In other meeting business, Sean McMorris, a member of the public, expressed his disagreement with the decision during the last meeting two weeks ago to not allow the Planning Commission to vote on a motion to consider a revocation hearing for a mixed-use development that would mean displacing a Sikh temple. He also criticized Planning Commission President Allan Sanchez’s decision to direct staff not to put a discussion item on thie issue on a future agenda.

Deputy City Attorney Greg Murphy clarified that the decision not to make a motion came from him, because it is standard practice in Alhambra not to vote on items that are not on the agenda. He said that since the City Council has adopted Rosenberg’s Rules of Order to guide future city meetings, there will be more clarity going forward.

Sanchez also explained his decision. He said that Alhambra, including its Sikh community is facing gentrification, but said that there were not any facts surrounding land use that would justify holding a revocation hearing. “We are responsible for making findings that support or not support land use approvals,” he said. “Our commission does not deal in ethics or justice or equity, or fairness regarding displacement or gentrification.”

Alhambra’s City Council voted during their Oct. 14 meeting to agendize a discussion of whether the Planning Commission should hold a revocation hearing on the Sikh temple matter. That discussion is set for next Monday.

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2 thoughts on “Alhambra Planning Commission Approves Revised Plans for Former Twohey’s Location”

  1. It is curious that the city attorney keeps referring to “past practice” as justification for not acting on an important matter. “Past practice” is not law. “Past practice” does not by default equate to best practice. Many institutionalized practices are indeed bad practices that should change. For instance, is City Hall’s “past practice” of giving out annual no-bid contracts good practice? Is City Hall’s past practice of charging people to attend the State of the City address good practice? The “past practice” defense is cover not defense, and it’s deceptive because it assumes that if the City did it in the past then it must be okay.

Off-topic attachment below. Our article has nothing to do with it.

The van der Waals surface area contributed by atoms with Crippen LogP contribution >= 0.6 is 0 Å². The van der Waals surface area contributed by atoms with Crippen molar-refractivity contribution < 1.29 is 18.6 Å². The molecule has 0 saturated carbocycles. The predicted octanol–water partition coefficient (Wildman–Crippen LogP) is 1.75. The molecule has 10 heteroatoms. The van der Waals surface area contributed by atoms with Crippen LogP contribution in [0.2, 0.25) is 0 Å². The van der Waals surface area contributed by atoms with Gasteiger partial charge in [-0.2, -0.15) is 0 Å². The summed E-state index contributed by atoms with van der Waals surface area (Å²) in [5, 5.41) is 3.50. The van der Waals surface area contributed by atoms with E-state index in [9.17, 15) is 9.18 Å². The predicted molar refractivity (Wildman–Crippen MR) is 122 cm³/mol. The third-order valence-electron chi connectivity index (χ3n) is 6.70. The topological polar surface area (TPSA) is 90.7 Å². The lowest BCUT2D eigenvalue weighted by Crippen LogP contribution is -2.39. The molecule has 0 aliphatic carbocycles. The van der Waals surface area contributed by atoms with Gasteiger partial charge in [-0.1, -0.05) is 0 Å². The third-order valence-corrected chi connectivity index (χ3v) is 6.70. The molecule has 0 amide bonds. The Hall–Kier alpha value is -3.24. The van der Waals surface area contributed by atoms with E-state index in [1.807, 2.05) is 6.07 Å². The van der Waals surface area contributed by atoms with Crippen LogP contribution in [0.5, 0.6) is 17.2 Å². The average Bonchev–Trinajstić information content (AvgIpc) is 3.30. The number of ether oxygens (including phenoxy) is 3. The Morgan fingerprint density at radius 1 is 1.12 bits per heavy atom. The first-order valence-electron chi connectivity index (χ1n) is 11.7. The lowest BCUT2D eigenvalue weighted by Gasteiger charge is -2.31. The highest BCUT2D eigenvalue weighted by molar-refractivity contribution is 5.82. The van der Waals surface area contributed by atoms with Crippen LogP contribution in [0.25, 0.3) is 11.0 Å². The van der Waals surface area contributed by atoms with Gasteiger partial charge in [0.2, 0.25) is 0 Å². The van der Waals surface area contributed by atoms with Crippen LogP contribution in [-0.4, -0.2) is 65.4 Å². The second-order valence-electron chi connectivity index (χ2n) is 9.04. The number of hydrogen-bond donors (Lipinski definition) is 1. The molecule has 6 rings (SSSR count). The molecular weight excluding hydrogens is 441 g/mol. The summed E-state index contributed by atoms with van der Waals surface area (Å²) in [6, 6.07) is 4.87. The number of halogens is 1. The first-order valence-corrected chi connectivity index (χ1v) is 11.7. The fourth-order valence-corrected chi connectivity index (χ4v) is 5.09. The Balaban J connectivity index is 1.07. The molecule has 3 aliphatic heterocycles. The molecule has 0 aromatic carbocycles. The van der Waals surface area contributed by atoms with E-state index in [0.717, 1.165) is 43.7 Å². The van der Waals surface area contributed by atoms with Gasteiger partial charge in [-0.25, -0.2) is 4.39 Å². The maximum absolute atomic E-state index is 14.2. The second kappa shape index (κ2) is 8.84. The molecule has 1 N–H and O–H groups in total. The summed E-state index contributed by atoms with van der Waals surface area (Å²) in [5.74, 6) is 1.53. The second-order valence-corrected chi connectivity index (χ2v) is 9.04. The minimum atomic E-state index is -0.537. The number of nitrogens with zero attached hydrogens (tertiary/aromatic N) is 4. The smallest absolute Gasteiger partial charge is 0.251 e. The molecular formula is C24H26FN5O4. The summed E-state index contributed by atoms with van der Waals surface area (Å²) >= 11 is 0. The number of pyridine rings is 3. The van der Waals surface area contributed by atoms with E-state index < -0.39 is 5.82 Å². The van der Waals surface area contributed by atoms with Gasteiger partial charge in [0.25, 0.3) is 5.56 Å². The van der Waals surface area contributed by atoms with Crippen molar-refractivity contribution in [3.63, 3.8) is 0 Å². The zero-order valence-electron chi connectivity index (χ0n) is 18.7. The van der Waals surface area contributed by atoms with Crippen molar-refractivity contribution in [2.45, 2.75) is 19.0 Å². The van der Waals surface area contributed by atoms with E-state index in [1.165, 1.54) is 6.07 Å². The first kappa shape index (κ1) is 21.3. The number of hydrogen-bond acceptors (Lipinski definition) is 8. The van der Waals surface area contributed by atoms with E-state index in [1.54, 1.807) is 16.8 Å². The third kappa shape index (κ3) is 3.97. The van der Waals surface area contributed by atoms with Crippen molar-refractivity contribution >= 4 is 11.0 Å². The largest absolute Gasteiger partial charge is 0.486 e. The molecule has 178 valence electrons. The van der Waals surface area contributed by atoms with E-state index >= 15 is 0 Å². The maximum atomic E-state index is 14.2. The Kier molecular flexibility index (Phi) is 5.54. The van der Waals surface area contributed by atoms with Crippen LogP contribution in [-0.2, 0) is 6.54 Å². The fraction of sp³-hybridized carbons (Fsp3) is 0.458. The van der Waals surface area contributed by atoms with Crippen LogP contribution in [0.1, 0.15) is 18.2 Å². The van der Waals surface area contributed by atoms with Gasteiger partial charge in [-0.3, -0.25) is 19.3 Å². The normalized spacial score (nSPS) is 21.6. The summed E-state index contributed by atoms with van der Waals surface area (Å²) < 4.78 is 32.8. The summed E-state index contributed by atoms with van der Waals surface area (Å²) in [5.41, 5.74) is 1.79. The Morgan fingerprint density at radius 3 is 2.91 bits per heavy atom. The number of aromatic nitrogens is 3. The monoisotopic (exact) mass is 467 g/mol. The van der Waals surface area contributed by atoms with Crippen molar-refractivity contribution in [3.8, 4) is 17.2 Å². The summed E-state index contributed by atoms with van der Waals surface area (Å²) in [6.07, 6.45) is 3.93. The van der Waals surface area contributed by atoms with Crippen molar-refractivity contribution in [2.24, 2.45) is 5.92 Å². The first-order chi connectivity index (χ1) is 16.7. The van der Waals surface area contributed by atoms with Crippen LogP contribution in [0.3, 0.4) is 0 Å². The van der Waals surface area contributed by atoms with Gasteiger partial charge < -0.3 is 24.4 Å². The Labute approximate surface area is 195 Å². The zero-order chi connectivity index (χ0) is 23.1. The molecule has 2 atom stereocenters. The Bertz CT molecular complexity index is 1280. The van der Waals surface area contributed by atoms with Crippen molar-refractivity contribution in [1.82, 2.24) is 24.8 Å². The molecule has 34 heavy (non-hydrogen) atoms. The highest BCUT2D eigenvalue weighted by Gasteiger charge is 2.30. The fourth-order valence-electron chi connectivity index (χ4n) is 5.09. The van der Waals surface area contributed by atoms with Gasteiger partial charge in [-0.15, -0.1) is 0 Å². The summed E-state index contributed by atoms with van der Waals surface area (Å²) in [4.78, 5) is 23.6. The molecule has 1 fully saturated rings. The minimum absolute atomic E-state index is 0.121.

I have to say that Chairman Sanchez’s statement about planning commissioners not dealing with ethics, justice, and fairness is startling, and it is both cold-blooded and incorrect. If a planning commission’s job is simply to pass a project if it adheres to the letter of the municipal code, which is not infallible, then there would be no need for a planning commission. Lawyers could take care of all development in Alhambra. Planning commissioners take all kinds of things into account when determining whether or not to grant permits and other entitlements. In short, planning commissioners make judgments all the time based on what they believe is best for the community. And we should want commissioners with a soul, not simply robots that don’t think critically about the broader implications of a project upon society.

  2. Not sure why sharing something on social media means having to recuse oneself from voting.